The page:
Central bankers Mario Draghi and Ben Bernanke appear to be opening the money spigots full throttle and this creates both dangers and opportunities for ETF investors. Last week Mario Draghi electrified global markets with his bond buying announcement and this week the world waits for the Federal Reserve meeting and Dr. Bernanke's press conference on Thursday.
All summer long, market players have been handicapping a move by Dr. Bernanke to offset sagging employment. First was the speech at the Federal Reserve Bank of Kansas City Economic Symposium in Jackson Hole, Wyoming, in late August where he hinted at more easing ahead and defended Fed policies to date.
Then on September 7, the quantitative easing buzz went into overdrive when the Bureau of Labor Statistics released its disappointing non-farm payrolls report showing that a paltry 96,000 new jobs had been created, well below July's 141,000 and widely missing estimates. On the heels of Dr. Bernanke's Jackson Hole statements regarding unemployment being unacceptably high, markets responded with higher prices as QE3 seemed to be heading towards being a done deal.
For investors, a new round of quantitative easing would most likely be a game changer as the old saying "don't fight the Fed" turns into a global tidal wave of easy money. Like always there will be winners and losers and, if history is any guide, some of the greatest beneficiaries of QE3, should it occur, would likely be in the precious metals complex.
When Dr. Bernanke hinted at QE2 in August, 2010, iShares Sliver Trust (SLV) was at approximately $19/share and set off on a run that peaked at around $47/share in April, 2011, a gain of roughly 145%.
The lessons of history, coupled with Dr. Bernanke and the possibility of QE3, make iShares Silver Trust Wall Street Sector Selector's ETF Tip of the Week.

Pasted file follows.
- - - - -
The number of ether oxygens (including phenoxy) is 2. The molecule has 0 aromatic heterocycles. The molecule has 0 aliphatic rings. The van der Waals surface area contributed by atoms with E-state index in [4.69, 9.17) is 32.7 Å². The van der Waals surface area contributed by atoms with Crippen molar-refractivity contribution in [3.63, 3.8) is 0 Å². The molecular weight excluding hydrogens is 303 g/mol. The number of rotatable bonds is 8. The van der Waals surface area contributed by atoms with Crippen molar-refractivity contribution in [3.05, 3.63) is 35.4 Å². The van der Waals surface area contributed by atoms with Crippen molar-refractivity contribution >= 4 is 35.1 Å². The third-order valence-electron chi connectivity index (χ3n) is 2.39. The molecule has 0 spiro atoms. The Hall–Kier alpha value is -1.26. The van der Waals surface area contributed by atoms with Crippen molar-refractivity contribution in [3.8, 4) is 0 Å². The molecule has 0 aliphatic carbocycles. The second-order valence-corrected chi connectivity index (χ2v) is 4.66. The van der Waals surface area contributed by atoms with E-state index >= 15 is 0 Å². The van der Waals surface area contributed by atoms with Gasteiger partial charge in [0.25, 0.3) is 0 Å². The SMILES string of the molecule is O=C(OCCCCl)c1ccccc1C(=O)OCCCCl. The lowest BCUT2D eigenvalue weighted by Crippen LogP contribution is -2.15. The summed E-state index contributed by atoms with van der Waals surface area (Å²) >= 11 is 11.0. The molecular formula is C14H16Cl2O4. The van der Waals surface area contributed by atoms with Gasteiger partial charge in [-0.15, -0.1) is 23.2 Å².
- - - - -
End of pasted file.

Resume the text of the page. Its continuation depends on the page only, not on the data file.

iShares Silver Trust, up some 20% since mid August, has a point and figure price objective of $45, approximately 38% above current levels. A return to old highs would yield roughly a 50% gain from today's levels.
Chart courtesy of StockCharts.com
Other ETFs offering exposure to the silver market include Silver Trust (SIVR), which tracks the price of silver bullion and holds physical silver that, according to the company website, is "held in vaults by the Custodian (HSBC Bank USA N.A.). All physical silver held with HSBC conforms to the London Bullion Market Association's (LBMA) rules for Good Delivery."
More aggressive silver bulls could consider ProShares Ultra Silver (AGQ), which is designed to move at 2X (200%) the daily moves in silver bullion (leveraged ETFs can develop large tracking errors and are suitable only for investors who understand how these securities operate).
On a technical basis, silver and silver ETFs are very overbought with RSI readings in the 80s and so a correction could occur in the short to medium future. However, with the central bankers putting the pedal to the metal, silver could stay overbought for a long time to come.
Precious metals markets are always fraught with high volatility and the potential for sudden reversals, and so one either needs to be a nimble trader or have a strong stomach to hold on for the longer term in the belief that silver is going higher.
If Mario Draghi or Dr. Bernanke fail to deliver the goods, precious metals would likely get hammered. However, all indications are that the two powerful bankers are going to continue goosing the global economy for as far as the eye can see, and if that turns out to be the case, silver's future could be bright, indeed.